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Title: Rett syndrome : therapies and parents' views
Author: Moore, Patricia
Awarding Body: University of Leicester
Current Institution: University of Leicester
Date of Award: 2000
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Rett syndrome is a profoundly handicapping neurological disorder with an incidence of approximately 1 in 10,000 live female births. The recently acknowledged syndrome has neither known cause nor cure. The nature of the syndrome is particularly distressing for parents, since regression occurs in infants after apparently normal early development. Rapid therapeutic intervention after diagnosis is considered vital in order to ameliorate detrimental stereotypical behaviours and to limit painful physical deterioration. However, there is little published research dealing with the effects of therapies or the manner which they are delivered in schools. The National Curriculum in Britain aims to ensure that pupils have access to a broad and balanced education, regardless of ability. The rights of children are recognised in legislation, and it is accepted that some pupils will need specialist support. Recent trends are towards greater involvement of parents in educational issues and towards encouraging the development of partnerships in education. This research examines therapy provision for girls with Rett syndrome aged between 7 and 12 years, investigates parental opinions regarding effectiveness of therapies in key skill areas of communication, hand function, motor ability and learning ability, and touches upon the broader issues of how essential needs can be considered alongside the rights of children in the classroom environment. The study shows that the roles of teachers and therapists are complementary, and suggests that enhanced professional interaction may be a future objective. Music therapy, physiotherapy, hydrotherapy and speech therapy are the most common forms of intervention, and the perceived values of each are reported. Inconsistency in provision is apparent, and whilst all therapies are considered beneficial, no single therapy is identified as significantly more beneficial than others.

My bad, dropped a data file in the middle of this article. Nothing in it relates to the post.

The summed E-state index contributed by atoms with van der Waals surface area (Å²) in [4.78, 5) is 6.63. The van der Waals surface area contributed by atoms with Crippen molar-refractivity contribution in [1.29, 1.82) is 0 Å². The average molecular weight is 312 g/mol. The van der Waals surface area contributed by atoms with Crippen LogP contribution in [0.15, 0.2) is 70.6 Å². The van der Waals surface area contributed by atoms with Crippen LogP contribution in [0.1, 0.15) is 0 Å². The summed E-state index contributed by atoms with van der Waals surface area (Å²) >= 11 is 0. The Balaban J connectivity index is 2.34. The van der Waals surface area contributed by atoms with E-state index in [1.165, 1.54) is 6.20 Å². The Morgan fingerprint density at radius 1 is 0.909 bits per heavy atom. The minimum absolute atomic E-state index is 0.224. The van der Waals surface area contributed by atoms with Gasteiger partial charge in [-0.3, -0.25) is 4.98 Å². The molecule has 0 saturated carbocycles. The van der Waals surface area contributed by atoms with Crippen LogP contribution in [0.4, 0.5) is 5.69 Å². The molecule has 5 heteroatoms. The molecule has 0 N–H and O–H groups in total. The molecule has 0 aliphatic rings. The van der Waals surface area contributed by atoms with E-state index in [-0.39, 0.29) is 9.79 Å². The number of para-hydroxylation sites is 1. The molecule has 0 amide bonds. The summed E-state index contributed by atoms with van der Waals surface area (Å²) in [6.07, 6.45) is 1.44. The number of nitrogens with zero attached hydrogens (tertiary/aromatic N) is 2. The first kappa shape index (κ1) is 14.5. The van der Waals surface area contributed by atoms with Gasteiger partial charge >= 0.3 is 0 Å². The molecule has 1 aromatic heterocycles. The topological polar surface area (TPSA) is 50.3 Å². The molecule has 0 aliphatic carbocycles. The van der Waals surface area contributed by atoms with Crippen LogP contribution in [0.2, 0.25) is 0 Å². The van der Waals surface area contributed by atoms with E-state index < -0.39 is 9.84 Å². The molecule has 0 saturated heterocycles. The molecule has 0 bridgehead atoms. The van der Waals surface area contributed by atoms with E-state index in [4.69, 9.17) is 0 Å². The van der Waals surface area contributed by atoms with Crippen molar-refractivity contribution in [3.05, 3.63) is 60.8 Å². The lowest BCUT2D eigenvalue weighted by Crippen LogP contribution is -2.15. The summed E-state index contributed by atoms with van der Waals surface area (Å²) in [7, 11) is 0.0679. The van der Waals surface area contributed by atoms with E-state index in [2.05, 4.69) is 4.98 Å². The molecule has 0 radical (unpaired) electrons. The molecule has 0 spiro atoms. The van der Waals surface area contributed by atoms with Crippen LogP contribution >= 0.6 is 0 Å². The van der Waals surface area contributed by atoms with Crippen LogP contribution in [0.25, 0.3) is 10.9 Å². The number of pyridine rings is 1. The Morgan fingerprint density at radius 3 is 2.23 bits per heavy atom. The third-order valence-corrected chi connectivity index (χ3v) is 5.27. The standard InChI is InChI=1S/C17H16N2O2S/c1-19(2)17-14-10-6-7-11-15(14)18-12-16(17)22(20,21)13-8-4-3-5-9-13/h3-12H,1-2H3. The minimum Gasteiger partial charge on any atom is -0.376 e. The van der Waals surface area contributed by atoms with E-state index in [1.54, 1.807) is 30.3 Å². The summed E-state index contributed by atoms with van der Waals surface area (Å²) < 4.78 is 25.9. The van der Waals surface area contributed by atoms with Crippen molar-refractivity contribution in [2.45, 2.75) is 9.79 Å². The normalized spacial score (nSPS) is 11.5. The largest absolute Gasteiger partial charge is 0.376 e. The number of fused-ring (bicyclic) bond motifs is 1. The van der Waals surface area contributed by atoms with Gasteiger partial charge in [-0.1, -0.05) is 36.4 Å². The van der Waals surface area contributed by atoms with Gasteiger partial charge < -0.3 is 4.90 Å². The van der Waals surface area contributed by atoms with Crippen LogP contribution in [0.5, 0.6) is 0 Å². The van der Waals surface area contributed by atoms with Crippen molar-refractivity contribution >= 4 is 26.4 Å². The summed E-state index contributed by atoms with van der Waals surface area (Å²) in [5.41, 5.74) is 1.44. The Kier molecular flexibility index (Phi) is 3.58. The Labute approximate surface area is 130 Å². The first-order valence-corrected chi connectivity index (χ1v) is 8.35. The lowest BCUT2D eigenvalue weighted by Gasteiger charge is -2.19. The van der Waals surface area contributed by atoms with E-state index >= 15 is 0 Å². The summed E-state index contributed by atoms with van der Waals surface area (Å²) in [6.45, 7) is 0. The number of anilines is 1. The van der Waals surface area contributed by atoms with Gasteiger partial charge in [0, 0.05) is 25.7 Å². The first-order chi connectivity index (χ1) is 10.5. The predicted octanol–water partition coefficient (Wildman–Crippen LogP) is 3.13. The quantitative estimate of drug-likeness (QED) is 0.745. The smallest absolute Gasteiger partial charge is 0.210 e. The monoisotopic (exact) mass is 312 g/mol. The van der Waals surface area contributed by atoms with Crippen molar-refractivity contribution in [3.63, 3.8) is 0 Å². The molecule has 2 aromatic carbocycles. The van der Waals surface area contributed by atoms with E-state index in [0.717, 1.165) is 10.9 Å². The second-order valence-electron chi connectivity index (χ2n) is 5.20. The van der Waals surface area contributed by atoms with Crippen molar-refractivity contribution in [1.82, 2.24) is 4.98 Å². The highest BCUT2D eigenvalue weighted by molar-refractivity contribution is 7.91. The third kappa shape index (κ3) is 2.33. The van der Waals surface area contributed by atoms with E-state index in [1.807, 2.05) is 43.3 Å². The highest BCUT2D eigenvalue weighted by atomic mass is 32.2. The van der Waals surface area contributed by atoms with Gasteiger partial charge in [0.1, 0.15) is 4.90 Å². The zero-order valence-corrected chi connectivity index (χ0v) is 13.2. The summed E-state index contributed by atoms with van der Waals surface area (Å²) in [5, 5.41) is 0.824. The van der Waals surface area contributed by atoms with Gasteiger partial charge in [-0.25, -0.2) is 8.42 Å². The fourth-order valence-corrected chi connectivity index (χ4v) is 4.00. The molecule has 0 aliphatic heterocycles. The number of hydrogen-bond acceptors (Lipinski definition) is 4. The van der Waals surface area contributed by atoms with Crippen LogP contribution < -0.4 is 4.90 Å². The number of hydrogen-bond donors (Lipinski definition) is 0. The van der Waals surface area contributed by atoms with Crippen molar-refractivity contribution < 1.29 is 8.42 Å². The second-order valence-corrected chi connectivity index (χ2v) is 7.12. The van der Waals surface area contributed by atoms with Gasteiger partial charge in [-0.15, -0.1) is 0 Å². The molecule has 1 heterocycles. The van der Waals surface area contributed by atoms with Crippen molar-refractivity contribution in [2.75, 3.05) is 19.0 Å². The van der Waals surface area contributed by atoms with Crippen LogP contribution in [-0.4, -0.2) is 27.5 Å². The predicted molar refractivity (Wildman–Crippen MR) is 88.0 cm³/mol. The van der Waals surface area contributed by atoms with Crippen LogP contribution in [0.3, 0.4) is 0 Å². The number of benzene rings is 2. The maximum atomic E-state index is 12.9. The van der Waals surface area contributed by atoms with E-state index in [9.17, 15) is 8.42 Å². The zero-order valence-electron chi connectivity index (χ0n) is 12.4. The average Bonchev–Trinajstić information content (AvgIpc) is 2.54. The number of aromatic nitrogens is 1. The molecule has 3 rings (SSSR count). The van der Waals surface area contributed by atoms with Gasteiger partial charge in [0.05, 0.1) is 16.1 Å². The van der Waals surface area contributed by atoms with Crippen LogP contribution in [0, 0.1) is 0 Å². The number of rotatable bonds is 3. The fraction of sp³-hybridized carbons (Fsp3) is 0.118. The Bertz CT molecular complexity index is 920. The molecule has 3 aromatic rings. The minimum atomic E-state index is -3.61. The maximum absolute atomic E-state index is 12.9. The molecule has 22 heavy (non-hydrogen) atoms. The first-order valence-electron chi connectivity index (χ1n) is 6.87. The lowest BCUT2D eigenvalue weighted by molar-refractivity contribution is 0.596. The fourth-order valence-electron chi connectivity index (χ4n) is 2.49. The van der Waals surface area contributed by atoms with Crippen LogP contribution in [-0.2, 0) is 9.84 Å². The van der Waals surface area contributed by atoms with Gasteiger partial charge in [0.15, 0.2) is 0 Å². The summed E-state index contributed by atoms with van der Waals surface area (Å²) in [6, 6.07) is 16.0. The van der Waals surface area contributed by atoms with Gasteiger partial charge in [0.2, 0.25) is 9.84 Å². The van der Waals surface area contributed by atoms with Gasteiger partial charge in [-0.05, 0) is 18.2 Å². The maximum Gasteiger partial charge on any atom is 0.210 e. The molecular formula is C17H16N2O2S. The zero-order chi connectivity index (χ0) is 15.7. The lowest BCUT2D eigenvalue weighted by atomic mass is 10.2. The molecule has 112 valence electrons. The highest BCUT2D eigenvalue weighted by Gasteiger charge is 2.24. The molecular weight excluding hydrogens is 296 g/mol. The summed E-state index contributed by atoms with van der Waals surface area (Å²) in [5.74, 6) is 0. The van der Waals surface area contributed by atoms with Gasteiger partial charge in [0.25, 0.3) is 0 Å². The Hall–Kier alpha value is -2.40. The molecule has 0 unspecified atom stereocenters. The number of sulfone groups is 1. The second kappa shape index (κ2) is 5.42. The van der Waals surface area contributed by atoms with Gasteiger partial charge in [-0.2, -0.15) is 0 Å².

Supervisor: Not available Sponsor: Not available
Qualification Name: Thesis (Ed.D.) Qualification Level: Doctoral
EThOS ID:  DOI: Not available